Huckaby grew up in Hood River. Originally from Arkansas, she moved to Hood River in 1994 at the age of 12 by way of California with stepfather and mother Brian and Jeanie Watts, and younger brother Curtis Huckaby. Older brother Matt Huckaby still lives in Arkansas.
After high school, she spent seven years “getting my wiggles out,” and lived in several different places.
“There was a point when I was living in Austin, Texas, and I realized there was no better place on earth than Hood River,” she said. She moved back to Hood River in 2007.
This time around, she plans to stay. “This is home,” she stated simply.
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Parkdale third graders sing "12 Disaster Days of Christmas"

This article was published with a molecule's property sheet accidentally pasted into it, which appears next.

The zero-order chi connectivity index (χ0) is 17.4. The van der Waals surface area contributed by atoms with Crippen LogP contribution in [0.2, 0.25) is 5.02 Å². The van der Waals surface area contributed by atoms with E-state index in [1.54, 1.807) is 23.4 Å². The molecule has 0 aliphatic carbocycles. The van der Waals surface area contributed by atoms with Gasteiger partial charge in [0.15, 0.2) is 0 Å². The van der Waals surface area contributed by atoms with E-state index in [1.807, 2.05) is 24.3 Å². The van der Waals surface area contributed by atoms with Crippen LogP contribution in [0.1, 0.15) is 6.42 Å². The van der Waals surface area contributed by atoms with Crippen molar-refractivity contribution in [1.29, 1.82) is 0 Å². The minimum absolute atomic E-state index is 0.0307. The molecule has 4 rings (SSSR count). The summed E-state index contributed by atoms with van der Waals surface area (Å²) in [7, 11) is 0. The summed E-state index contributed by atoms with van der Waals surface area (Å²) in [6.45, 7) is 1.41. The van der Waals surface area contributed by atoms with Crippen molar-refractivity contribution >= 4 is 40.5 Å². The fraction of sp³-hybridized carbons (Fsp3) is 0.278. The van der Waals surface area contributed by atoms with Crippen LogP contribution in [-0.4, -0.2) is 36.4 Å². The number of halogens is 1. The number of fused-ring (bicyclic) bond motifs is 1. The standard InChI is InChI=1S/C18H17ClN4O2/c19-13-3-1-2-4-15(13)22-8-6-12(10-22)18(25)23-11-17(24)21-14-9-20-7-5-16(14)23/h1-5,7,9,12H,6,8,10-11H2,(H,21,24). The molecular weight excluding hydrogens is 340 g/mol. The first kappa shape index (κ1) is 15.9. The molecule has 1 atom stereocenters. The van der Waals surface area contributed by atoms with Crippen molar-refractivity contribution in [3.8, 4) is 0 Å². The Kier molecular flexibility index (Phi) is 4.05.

Welcome to your sing-able Christmas gift list. What follows is an emergency rendition of “12 Days of Christmas” – for outfitting your home or car in case of snow storm, earthquake, flood or other emergency. Read it as a simple list, or sing it to the tune of “12 Days” – you know, as in “ … and a partridge in a pear tree…” Not to make light of it, but the song is a familiar framework for a set of gift ideas that you could consider gathering together, even if the recipient already owns items such as a bunch of coats, tire chains and flashlights. Stores throughout the Gorge are stocked up on all these items. Buying all 12 days might be prohibitive, but here are three ideas for checking any of the dozen off your list (notations follow, 1-12.) The gift items needed to stay warm, dry and safe are also coded to suggest items in your abode (A) in your car (C) or both (B). 12 Gallons of Water (A) 11 Family meals (B) 10 Cans of propane (A) 9 Hygiene bags (B) 8 Packs of batteries (A) 7 Spare coats (B) 6 Bright red flares (C) 5 Cozy blankets (B) 4 Tire chains (C) 3 Flashlights (B) 2 cell phone chargers (B) 1 And a crush-proof first aid kit (B) Price ranges? Here’s a few quotes for days Three, Two, Four and Nine: n A family gift of flashlights (three will run $15-30, Hood River Supply, Tum-A-Lum) n Cell phone chargers (two will run $30-60) n Tire chains (basic set, $30, Les Schwab, returnable if unused for the winter) n Family meals ($100 or so should cover the basics for three or four reasonably well-fed days) n The home kit should be kept in a handy place near an exit, and remember that water needs to be replenished every few months. If you have a solid first aid kit already, switch out the gift idea with “and-a-sto-o-u-t- tub-for it-all …” Otherwise, it’s a case of assembling your home or car kits and making sure all members of the family know what the resources are and how to use them (ie flares and propane). Emergency situations are at worst life-threatening, at best deeply uncomfortable if you and your family are left without power for an extended period, or traveling and find yourself in a situation where you need to wait out a storm, lengthy traffic delay, or other crisis. Notes on the 12 gift ideas: 12 – Gallons of water: that’s one per person in a four-member family to last for three days, the recommended minimum to be prepared for utility outages. 11 – Easy-open packaged goods, energy bars, dried food and nuts are good things to include for nutrition. Think of what your family of four needs for three days to stay fortified and hydrated (see number 12). Can-opener also recommended 10 – If you have a propane camping stove, keep extra fuel handy. 9 – Hygiene bags: put packaged moistened towelettes, toilet paper, and plastic ties in large garbage bags (for personal sanitation) Resource list courtesy of Hood River County Emergency Management, Barbara Ayers, manager/ 541-386-1213. The county also reminds residents to Get a Kit, Make A Plan to connect your family if separated, and Stay Informed. See www.co.hood-river.or.us to opt-in for citizen alerts. Enlarge